Rolls-Royce Conducts Unblended SAF Tests On BizJet Engine


Rolls-Royce announced on Monday that it has conducted its first tests using 100 percent sustainable aviation fuel (SAF) in a business jet engine. For the tests, the company used its Pearl 700 engine, which was developed for the Gulfstream G700. Testing took place at Rolls-Royce’s facility in in Dahlewitz, Germany.

“This test demonstrates once again that our current engines for large civil and business jet applications can operate with 100% SAF as a full ‘drop-in’ option, laying the groundwork for moving this type of fuel towards certification,” the company said. “At present, SAF is only certified for blends of up to 50% with conventional jet fuel and can be used on all current Rolls-Royce engines.”

The SAF used in the Pearl 700 tests was produced by Paramount, California’s World Energy, sourced by Shell Aviation and delivered by SkyNRG. According to Rolls-Royce, unblended SAF has the “potential to reduce net CO2 lifecycle emissions by more than 75% compared to conventional jet fuel.” The company also used unblended SAF for the first time in engine ground tests on a Trent 1000 engine last month.

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Kate O’Connor works as AVweb's Editor-in-Chief. She is a private pilot, certificated aircraft dispatcher, and graduate of Embry-Riddle Aeronautical University.

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  1. If it were not for this push to lower emissions, this kind of research would not be necessary. I suppose it is a reflection of the times in which we live, but given the fact that the US is now back into the Paris Accords, there will be a push toward this time of research. In my view, this is driven more by ideology than solid science. For every climate scientist who says there is global warming, there is one who also says there is not. Pick your side.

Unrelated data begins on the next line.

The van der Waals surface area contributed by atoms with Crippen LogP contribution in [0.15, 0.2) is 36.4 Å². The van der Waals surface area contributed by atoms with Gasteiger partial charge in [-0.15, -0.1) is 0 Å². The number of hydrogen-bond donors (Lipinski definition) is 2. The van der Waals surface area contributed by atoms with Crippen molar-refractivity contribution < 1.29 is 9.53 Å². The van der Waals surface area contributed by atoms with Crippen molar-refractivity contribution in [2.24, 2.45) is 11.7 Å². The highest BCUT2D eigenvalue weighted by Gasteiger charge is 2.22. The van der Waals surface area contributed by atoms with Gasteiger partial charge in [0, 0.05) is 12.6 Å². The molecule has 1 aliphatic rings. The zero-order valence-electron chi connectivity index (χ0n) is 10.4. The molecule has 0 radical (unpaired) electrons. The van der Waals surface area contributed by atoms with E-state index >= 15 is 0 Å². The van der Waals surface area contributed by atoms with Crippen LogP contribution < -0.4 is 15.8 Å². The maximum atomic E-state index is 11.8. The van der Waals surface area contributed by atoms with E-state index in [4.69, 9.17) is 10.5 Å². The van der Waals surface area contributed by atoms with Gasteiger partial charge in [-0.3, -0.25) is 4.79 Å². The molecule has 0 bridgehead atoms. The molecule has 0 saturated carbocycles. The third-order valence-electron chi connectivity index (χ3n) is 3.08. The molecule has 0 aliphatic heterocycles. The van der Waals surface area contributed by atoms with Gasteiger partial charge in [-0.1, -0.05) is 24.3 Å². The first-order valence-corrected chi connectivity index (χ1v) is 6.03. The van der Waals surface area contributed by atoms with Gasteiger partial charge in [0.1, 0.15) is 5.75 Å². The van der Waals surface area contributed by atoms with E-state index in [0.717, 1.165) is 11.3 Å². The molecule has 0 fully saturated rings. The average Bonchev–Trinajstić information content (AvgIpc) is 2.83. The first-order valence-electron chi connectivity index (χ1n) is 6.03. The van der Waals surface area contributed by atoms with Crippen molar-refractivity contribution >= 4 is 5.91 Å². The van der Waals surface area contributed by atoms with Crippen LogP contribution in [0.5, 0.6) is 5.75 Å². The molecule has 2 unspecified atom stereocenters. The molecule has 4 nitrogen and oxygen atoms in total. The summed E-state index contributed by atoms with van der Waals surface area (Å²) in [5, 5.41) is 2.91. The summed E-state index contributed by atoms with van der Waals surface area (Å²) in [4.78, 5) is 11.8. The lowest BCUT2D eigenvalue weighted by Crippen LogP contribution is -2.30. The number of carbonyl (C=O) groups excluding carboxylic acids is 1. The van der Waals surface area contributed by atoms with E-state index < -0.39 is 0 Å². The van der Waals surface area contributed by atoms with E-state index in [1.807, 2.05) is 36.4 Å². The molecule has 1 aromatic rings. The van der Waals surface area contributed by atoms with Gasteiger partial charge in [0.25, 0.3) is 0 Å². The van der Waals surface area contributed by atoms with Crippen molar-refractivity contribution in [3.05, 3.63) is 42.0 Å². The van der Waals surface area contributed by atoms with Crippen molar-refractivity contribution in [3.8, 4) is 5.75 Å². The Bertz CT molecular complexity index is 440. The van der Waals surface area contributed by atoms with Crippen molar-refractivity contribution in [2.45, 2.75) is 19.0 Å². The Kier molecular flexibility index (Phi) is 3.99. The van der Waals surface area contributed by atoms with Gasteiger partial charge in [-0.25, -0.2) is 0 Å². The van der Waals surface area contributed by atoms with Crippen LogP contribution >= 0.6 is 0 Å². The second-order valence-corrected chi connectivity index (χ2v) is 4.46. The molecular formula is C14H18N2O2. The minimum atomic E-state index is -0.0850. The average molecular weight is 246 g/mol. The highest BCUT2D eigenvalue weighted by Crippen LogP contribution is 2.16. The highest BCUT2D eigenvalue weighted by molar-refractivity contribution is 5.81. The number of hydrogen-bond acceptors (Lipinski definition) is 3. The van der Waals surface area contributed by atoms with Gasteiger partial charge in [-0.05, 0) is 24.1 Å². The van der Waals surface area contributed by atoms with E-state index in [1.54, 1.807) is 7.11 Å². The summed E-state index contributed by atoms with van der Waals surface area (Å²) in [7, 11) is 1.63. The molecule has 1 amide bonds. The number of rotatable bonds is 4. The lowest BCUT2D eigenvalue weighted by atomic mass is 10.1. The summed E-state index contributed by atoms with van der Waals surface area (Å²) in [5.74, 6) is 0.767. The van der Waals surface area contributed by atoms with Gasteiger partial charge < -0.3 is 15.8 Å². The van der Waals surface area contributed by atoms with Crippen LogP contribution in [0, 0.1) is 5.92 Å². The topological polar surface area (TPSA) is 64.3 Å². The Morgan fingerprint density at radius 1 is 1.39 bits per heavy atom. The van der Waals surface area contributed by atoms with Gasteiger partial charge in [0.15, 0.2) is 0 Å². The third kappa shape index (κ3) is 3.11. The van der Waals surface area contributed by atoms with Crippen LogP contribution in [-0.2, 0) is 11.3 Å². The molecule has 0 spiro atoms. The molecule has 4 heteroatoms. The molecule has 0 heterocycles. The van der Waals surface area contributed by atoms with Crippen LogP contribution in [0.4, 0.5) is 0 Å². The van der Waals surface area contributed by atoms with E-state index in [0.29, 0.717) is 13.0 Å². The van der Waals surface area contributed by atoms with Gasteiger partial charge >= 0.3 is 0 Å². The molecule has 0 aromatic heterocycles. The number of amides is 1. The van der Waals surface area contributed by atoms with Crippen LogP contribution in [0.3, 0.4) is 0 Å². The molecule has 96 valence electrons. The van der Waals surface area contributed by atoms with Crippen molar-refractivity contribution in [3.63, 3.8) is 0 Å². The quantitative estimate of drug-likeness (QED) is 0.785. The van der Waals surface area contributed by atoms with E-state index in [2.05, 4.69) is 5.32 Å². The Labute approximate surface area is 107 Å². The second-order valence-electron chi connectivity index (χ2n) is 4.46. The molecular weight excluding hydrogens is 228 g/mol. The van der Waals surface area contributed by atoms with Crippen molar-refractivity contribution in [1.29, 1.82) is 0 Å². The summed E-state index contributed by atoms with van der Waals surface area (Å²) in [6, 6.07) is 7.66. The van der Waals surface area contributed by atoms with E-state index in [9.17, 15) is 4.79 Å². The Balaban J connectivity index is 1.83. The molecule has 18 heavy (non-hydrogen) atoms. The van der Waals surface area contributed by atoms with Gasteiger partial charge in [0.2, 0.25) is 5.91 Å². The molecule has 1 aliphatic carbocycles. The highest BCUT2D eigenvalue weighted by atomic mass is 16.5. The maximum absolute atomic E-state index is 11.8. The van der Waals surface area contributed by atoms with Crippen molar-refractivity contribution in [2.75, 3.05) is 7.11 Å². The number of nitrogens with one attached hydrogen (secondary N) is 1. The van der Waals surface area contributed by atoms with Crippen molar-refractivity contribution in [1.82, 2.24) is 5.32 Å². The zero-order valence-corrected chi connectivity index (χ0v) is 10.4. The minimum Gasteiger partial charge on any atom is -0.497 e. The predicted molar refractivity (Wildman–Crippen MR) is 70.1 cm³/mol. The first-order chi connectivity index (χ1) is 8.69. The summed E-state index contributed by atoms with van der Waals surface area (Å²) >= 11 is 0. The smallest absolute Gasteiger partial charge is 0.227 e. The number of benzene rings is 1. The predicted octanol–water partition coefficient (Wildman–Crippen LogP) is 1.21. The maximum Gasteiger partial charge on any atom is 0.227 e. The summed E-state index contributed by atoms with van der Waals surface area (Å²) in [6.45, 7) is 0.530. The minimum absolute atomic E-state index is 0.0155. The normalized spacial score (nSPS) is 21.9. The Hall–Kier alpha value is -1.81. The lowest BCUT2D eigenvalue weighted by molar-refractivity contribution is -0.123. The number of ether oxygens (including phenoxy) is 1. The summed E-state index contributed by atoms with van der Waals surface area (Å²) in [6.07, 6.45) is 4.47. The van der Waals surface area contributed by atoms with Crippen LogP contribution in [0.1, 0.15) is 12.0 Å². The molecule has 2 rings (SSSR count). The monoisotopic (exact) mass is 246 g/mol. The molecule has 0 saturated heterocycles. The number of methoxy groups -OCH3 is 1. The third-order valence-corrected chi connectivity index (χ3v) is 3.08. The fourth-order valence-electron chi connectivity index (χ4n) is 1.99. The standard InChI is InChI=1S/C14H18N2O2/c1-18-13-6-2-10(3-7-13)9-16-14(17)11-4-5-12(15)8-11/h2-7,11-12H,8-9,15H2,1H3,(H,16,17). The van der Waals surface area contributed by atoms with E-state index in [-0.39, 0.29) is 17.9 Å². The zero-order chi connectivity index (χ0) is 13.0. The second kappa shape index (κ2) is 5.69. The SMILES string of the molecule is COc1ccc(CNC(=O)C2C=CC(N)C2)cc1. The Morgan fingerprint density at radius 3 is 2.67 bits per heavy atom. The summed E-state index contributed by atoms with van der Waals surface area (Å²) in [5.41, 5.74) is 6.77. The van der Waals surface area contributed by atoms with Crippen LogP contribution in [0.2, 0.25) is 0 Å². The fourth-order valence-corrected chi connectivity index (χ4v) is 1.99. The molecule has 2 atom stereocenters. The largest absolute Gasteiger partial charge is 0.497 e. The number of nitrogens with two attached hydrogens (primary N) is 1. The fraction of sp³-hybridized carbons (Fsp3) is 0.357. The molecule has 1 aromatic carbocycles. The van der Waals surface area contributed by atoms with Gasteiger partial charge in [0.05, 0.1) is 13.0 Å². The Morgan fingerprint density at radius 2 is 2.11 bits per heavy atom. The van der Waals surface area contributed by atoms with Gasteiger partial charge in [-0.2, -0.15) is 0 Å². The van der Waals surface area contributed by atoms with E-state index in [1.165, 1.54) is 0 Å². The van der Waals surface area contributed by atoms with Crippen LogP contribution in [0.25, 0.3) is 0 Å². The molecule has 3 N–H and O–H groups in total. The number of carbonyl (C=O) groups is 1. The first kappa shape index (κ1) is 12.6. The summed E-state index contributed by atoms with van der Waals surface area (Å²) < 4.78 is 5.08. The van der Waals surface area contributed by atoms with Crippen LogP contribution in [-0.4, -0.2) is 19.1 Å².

2. Absolutely expected comment and absolutely false! Owen, please question your sources of information. Even NASA says 97% of climate scientists agree. But apart from that, it’s just common (or at least it used to be) sense that if you belch tens of gigatons of greenhouse gasses into the atmosphere for a couple of hundred years it’s going to make a difference.

  3. Having seen the aftermath of biodiesel used in automotive diesel engines, it quite frankly gives me a bad case of the willies just thinking about biofuels in airplanes. Granted it is a different process that should result in something more akin to a hydrogenated vegetable oil (not making myself feel a lot better with that thought) that shouldn’t result in the same acidification and bio-growth issues that harm diesel engines.
    And of course it should be much tighter controlled in an aviation environment, many of the issues with automotive bio-diesel likely arise from lack of controls to enforce its limited 6 month shelf life. On the other hand, reading articles about how much more cost effective biofuel for jet engines would be if we could compromise a little on its freezing point also is a bit of a worry bead…